- If no reasonably appropriate prior case is found then the current
case and its human created solution can be added to the case base thus
allowing the system to learn.
(artificial neural networks and connectionist models)
- Based on pattern recognition - used for credit assessment and fraud detection
- A set of interconnected relatively simple mathematical processing elements
- Looks for patterns in a set of examples and learns from
those examples by adjusting the weights of the connections to produce
- Input to output pattern associations are used to classify a new set of examples
- Able to recognize patterns even when the data is noisy, ambiguous, distorted, or has a lot of variation
- Neural network construction and training
- the architecture used (e.g. feed-forward)
- how the neurons are organized (e.g. an input layer with five
neurons, two hidden layers with three neurons each, and an output layer
with two neurons.)
- the state function used (e.g. summation function)
- the transfer functions used (e.g. sigmoid squashing function)
- the training algorithm used (e.g. back-propagation)
- How the processing elements are connected
- Commonly used architectures:
- Layers (also called levels, fields or slabs)
- Organized into a series of layers
- input layer
- one or more hidden layers
- output layer
- Some consider the number of layers to be part of architecture
- Others consider the number of layers and nodes per layer to be attributes of the network rather than part of the architecture
- Neurons - the processing elements
The vocabulary in
this area is not completely consistent and different authors tend to
use one of a small set of terms for a particular concept.
Structure of a Neuron
- consists of
- a set of weighted input connections
- a bias input
- a state function
- a nonlinear transfer function
- an output
- Input connections have an input value that is either received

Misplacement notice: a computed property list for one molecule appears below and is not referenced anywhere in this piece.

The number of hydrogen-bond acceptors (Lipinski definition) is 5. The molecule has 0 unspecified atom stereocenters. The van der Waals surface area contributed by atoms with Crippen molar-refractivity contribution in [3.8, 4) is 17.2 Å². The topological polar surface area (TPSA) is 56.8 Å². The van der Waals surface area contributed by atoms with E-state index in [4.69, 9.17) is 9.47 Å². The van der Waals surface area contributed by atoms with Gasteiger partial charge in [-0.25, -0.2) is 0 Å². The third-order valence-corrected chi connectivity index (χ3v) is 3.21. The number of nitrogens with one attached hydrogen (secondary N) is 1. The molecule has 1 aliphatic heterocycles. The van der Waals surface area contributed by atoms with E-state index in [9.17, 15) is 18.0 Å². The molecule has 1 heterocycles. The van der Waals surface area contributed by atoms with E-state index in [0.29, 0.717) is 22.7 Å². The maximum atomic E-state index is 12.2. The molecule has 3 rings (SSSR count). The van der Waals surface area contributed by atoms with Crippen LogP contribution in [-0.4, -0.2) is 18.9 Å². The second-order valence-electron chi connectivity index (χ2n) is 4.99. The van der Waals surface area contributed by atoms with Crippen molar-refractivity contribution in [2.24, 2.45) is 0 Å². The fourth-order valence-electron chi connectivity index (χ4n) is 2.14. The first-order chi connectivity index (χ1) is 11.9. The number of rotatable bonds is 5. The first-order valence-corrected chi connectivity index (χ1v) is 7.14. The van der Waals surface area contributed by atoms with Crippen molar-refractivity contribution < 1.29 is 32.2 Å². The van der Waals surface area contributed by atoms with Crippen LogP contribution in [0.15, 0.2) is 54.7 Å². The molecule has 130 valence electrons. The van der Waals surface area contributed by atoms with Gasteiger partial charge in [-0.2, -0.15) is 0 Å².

from the previous neuron or in the case of the input layer from the
- Bias is not connected to the other neurons in the network and is assumed to have an input value of 1 for the summation function
- A real number representing the strength or importance of an input connection to a neuron
- Each neuron input, including the bias, has an associated weight
- State function
- The most common form is a simple summation function
- The output of the state function becomes the input for the transfer function
- Transfer function
- A nonlinear mathematical function used to convert data to a specific scale
- Two basic types of transfer functions: continuous and discrete
- Commonly used continuous functions used are Ramp, Sigmoid, Arc Tangent and Hyperbolic Tangent
- Continuous functions sometimes called squashing functions
- Commonly used discrete functions are Step and Threshold
- Discrete transfer function sometimes called activation function
- The process of using examples to develop a neural network that associates the input pattern with the correct answer
- A set of examples (training set) with known outputs (targets) is repeatedly fed into the network to "train" the network
- This training process continues until the difference between
the input and output patterns for the training set reaches an
- Several algorithms used for training networks
most common is back-propagation
- Back-propagation is done is two passes
- First the inputs are sent forward through the network to produce an output
- Then the difference between the actual and desired outputs
produces error signals that are sent "backwards" through the network to
modify the weights of the inputs.
V-1. Advantages of Expert Systems
- Permanence - Expert systems do not forget, but human experts may
- Reproducibility - Many copies of an expert system can be made, but training new human experts is time-consuming and expensive
- If there is a maze of rules (e.g. tax and auditing), then the expert system can "unravel" the maze
- Efficiency - can increase throughput and decrease personnel costs
- Although expert systems are expensive to build and maintain, they are inexpensive to operate